As the representatives from the six countries descend to Moscow to talk about the Afghan peace process, the analysts see the gathering as more than just a discussion on the Afghan peace process. The moot, expected to be held in mid-February, was announced following a meeting between Russia’s Foreign Minister Sergei Lavrov and his Afghan counterpart Salahuddin Rabbani, with Lavrov reiterating Moscow’s stance of “including Taliban in a constructive dialogue” to help find a solution to halt worsening violence in the war-ravaged nation at a time the Islamic State group has expanded its presence.
Other than the host Russia, China, Pakistan, Iran, Afghanistan and India are scheduled to participate in the high-level huddle. With the NATO forces number being gradually decreased following the deal between the Afghan government and the US-led NATO forces, there are fears of a vacuum similar to the 1990s and the recent resurrection of Taliban as well as the rise of ISIS in the past few years threatens to take the country back to a civil war if the US decides to leave. Amid all this, the role of neighbours and other stakeholders is important.
Firstly, there is no arguing that turmoil in Afghanistan is a teething issue for all the countries invited to the meeting. Russia is trying to regain its position in the international sphere and has recently started taking an interest in the Afghan issue — also favouring the talks with the Taliban. Moreover, with restrictions from the West in place, Russia is trying to find new allies and trade partners, and peace in Afghanistan is necessary to reach the markets in South Asia markets, and eventually the Indian Ocean. On the other hand, China’s One Belt One Road (OBOR) initiative hinges a lot on the peace in Afghanistan as it prepares to expand its outreach to the Middle-East and Africa. One major portion of the initiative, namely China-Pakistan Economic Corridor (CPEC) passes through Pakistan. The instability in Afghanistan has had spillover effects in Pakistan, which have proven severely detrimental towards the stability in the region as a whole. With the massive amount that the Chinese are pouring into Pakistan to reach the Indian Ocean, China will make all out efforts to protect its investment. Moreover, even Afghanistan has a vast potential for some of the foreign countries to invest in minerals and other resources. China already has a contract of a copper mine worth billions of dollars in Afghanistan, hence a peace in the country would usher well for the export-led growth of China.
Following a diatribe of almost a year and never-ending skirmishes at the Line of Control (LoC), Pakistan and India are expected to meet at the conference, and the analysts are expecting discussions on the bilateral relations, especially following some statements of Pakistani Ministers. For both Pakistan and India, peace in Afghanistan is important. Although Pakistan has been at the forefront of the war against terror, India had rather stayed aloof from the issue. But in the recent times, India has been investing heavily in Afghanistan to reach the markets of Central Asia through a port in Iran — bypassing Pakistan. But the bilateral relations betweenthe two countries are a major hurdle for the peace process in Afghanistan. Given divergent interests as well as a current strain in ties, it is not clear how Pakistan and India will come together on the issue of Afghanistan since Pakistan fears that Indian intelligence agencies are using Afghan soil to create instability in Pakistan. Similarly, New Delhi has accused Islamabad of supporting the Afghan Taliban to further its interests. These tensions were visible in the last gathering of Heart of Asia Istanbul initiative in India last year, where both the Indian Prime Minister as well as the Afghan President chose to attack Pakistan for its dubious policies and alleged support of Taliban factions.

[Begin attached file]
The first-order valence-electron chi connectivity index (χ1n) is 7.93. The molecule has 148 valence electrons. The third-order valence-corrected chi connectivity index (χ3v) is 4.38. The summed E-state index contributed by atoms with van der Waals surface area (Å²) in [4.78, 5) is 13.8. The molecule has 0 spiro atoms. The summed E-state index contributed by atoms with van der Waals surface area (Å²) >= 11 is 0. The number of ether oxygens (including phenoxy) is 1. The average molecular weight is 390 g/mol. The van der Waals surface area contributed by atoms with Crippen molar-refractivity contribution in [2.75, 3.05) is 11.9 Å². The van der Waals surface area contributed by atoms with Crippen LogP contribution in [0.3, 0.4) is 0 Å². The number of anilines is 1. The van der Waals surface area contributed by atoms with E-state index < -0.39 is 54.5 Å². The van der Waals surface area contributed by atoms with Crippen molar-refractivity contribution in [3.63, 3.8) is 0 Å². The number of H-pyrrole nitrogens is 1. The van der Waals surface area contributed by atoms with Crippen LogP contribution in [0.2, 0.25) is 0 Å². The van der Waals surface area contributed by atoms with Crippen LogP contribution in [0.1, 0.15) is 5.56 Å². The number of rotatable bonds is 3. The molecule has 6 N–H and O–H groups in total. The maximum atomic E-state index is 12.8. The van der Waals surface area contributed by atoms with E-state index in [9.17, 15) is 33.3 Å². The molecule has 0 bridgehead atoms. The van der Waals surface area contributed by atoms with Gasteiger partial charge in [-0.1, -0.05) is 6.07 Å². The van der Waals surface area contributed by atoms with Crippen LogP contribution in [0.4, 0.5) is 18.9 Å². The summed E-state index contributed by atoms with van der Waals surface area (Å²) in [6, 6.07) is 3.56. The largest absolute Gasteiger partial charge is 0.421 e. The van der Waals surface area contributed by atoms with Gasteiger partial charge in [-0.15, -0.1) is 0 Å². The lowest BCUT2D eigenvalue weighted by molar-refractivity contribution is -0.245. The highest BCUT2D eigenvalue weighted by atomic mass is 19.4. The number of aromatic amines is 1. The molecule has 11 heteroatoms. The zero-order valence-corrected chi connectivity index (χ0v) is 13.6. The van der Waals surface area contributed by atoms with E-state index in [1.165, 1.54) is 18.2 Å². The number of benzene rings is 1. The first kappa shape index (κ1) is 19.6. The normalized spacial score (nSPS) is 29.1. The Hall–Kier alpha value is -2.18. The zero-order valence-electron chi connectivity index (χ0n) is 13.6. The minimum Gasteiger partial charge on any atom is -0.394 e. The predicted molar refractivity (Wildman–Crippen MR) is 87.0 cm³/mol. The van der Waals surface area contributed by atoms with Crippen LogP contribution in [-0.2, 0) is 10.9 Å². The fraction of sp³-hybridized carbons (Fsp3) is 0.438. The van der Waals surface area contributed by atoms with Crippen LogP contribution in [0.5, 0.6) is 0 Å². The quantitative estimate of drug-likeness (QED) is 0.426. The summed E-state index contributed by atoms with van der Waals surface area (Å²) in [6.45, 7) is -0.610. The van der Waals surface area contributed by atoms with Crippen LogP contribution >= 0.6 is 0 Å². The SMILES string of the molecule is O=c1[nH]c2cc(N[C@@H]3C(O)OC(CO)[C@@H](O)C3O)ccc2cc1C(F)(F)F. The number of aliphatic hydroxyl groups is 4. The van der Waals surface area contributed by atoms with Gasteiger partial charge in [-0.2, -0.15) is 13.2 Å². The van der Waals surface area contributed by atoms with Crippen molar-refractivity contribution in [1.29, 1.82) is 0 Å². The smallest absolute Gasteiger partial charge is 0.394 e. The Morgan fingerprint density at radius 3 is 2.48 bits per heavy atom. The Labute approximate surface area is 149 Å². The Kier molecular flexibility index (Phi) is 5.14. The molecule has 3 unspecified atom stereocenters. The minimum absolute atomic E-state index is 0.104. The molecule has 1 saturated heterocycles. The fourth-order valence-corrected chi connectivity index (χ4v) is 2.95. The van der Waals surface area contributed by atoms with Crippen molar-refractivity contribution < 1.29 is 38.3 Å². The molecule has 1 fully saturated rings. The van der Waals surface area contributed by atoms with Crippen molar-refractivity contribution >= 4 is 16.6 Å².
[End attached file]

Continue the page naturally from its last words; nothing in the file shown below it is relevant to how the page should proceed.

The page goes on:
Moreover, While Russia, China, Pakistan and Iran are all in favour of direct talks with the Afghan Taliban, India is reluctant to support such a move fearing that this will provide legitimacy to the insurgents.
Amid all the talk of Indo-Pak relations and the economic interests of the participating countries in the region, it is perhaps the absence of the US that highlights a power shift in the region. Although Moscow clarified that the US is invited to participate in the discussion once the current administration outlines its future policy on Afghanistan, it is evident that Russia and China are adamant at leading the peace process. With a mercurial President in the White House, there are apprehensions among the regional stakeholders that the US might abruptly leave the region, leaving behind a vacuum that could prove catastrophic. Despite US’ presence in Afghanistan for over a decade and a half since the war on terror, it is still an outsider geographically, and with what has been witnessed in the first few weeks of Trump’s presidency, a drastic policy shift cannot be ruled out.
Russia’s increasing interest in the region is also evident from its recent change of stance towards the Taliban, as it has opposed direct talks with the Taliban for years. It also held a trilateral meeting in December last year involving China and Pakistan, possibly to discuss the prospects of a peace initiative led by the regional stakeholders.
With both Russia and China leading the initiative, Pakistan might claim a diplomatic victory here, but it is yet to be seen how India, with the strengthening of ties with the US and powerful lobbyist in the current US administration, indulges in the dialogue.
The writer is Assistant Editor, Daily Times and can be reached at firstname.lastname@example.org and on Twitter @khaledumair